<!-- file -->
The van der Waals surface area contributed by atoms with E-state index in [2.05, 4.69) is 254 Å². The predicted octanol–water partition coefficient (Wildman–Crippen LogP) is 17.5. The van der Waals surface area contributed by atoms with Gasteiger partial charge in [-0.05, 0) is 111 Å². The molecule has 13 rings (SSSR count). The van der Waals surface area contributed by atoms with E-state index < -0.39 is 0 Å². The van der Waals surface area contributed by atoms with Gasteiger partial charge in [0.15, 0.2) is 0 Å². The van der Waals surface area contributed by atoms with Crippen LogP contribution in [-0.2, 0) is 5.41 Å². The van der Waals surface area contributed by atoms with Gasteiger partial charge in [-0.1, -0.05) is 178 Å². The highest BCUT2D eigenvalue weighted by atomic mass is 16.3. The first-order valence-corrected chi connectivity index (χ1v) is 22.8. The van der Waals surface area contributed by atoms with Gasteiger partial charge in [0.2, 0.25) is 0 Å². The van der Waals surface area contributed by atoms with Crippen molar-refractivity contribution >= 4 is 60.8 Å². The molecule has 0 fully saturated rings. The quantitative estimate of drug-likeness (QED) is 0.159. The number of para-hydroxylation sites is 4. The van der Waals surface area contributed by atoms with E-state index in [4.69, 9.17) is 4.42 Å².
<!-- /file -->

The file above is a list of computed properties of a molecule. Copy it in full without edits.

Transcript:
The van der Waals surface area contributed by atoms with E-state index in [2.05, 4.69) is 254 Å². The predicted octanol–water partition coefficient (Wildman–Crippen LogP) is 17.5. The van der Waals surface area contributed by atoms with Gasteiger partial charge in [-0.05, 0) is 111 Å². The molecule has 13 rings (SSSR count). The van der Waals surface area contributed by atoms with E-state index < -0.39 is 0 Å². The van der Waals surface area contributed by atoms with Gasteiger partial charge in [0.15, 0.2) is 0 Å². The van der Waals surface area contributed by atoms with Crippen LogP contribution in [-0.2, 0) is 5.41 Å². The van der Waals surface area contributed by atoms with Gasteiger partial charge in [-0.1, -0.05) is 178 Å². The highest BCUT2D eigenvalue weighted by atomic mass is 16.3. The first-order valence-corrected chi connectivity index (χ1v) is 22.8. The van der Waals surface area contributed by atoms with Gasteiger partial charge in [0.2, 0.25) is 0 Å². The van der Waals surface area contributed by atoms with Crippen molar-refractivity contribution >= 4 is 60.8 Å². The molecule has 0 fully saturated rings. The quantitative estimate of drug-likeness (QED) is 0.159. The number of para-hydroxylation sites is 4. The van der Waals surface area contributed by atoms with E-state index in [4.69, 9.17) is 4.42 Å².